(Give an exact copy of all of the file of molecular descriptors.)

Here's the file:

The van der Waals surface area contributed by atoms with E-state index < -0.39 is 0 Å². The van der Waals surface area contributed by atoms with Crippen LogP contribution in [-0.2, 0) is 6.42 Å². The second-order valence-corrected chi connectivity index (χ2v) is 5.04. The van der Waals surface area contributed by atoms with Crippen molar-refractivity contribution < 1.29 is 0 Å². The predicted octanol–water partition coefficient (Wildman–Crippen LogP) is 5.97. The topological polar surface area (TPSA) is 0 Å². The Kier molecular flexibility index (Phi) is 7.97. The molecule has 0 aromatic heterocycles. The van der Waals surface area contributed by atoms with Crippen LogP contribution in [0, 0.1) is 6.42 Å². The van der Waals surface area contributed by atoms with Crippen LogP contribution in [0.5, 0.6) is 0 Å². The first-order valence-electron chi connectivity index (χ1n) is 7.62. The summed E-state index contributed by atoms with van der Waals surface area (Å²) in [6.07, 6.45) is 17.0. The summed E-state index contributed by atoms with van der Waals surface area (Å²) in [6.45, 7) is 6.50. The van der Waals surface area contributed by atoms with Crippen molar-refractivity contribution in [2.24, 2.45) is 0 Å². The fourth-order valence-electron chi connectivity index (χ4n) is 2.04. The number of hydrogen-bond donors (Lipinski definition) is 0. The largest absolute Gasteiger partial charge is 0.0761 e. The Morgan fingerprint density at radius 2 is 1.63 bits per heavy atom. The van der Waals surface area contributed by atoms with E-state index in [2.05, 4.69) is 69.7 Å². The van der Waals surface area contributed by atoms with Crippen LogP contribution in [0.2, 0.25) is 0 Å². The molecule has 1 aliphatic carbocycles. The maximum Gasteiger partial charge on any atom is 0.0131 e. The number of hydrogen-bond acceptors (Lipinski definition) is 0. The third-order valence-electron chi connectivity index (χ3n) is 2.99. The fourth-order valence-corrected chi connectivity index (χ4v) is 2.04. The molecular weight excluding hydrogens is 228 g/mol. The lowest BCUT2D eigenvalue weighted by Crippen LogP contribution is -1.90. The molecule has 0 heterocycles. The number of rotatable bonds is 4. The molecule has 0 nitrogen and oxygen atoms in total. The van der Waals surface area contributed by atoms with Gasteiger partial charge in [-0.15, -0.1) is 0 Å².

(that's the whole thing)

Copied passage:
The van der Waals surface area contributed by atoms with E-state index < -0.39 is 0 Å². The van der Waals surface area contributed by atoms with Crippen LogP contribution in [-0.2, 0) is 6.42 Å². The second-order valence-corrected chi connectivity index (χ2v) is 5.04. The van der Waals surface area contributed by atoms with Crippen molar-refractivity contribution < 1.29 is 0 Å². The predicted octanol–water partition coefficient (Wildman–Crippen LogP) is 5.97. The topological polar surface area (TPSA) is 0 Å². The Kier molecular flexibility index (Phi) is 7.97. The molecule has 0 aromatic heterocycles. The van der Waals surface area contributed by atoms with Crippen LogP contribution in [0, 0.1) is 6.42 Å². The van der Waals surface area contributed by atoms with Crippen LogP contribution in [0.5, 0.6) is 0 Å². The first-order valence-electron chi connectivity index (χ1n) is 7.62. The summed E-state index contributed by atoms with van der Waals surface area (Å²) in [6.07, 6.45) is 17.0. The summed E-state index contributed by atoms with van der Waals surface area (Å²) in [6.45, 7) is 6.50. The van der Waals surface area contributed by atoms with Crippen molar-refractivity contribution in [2.24, 2.45) is 0 Å². The fourth-order valence-electron chi connectivity index (χ4n) is 2.04. The number of hydrogen-bond donors (Lipinski definition) is 0. The largest absolute Gasteiger partial charge is 0.0761 e. The Morgan fingerprint density at radius 2 is 1.63 bits per heavy atom. The van der Waals surface area contributed by atoms with E-state index in [2.05, 4.69) is 69.7 Å². The van der Waals surface area contributed by atoms with Crippen LogP contribution in [0.2, 0.25) is 0 Å². The molecule has 1 aliphatic carbocycles. The maximum Gasteiger partial charge on any atom is 0.0131 e. The number of hydrogen-bond acceptors (Lipinski definition) is 0. The third-order valence-electron chi connectivity index (χ3n) is 2.99. The fourth-order valence-corrected chi connectivity index (χ4v) is 2.04. The molecular weight excluding hydrogens is 228 g/mol. The lowest BCUT2D eigenvalue weighted by Crippen LogP contribution is -1.90. The molecule has 0 heterocycles. The number of rotatable bonds is 4. The molecule has 0 nitrogen and oxygen atoms in total. The van der Waals surface area contributed by atoms with Gasteiger partial charge in [-0.15, -0.1) is 0 Å².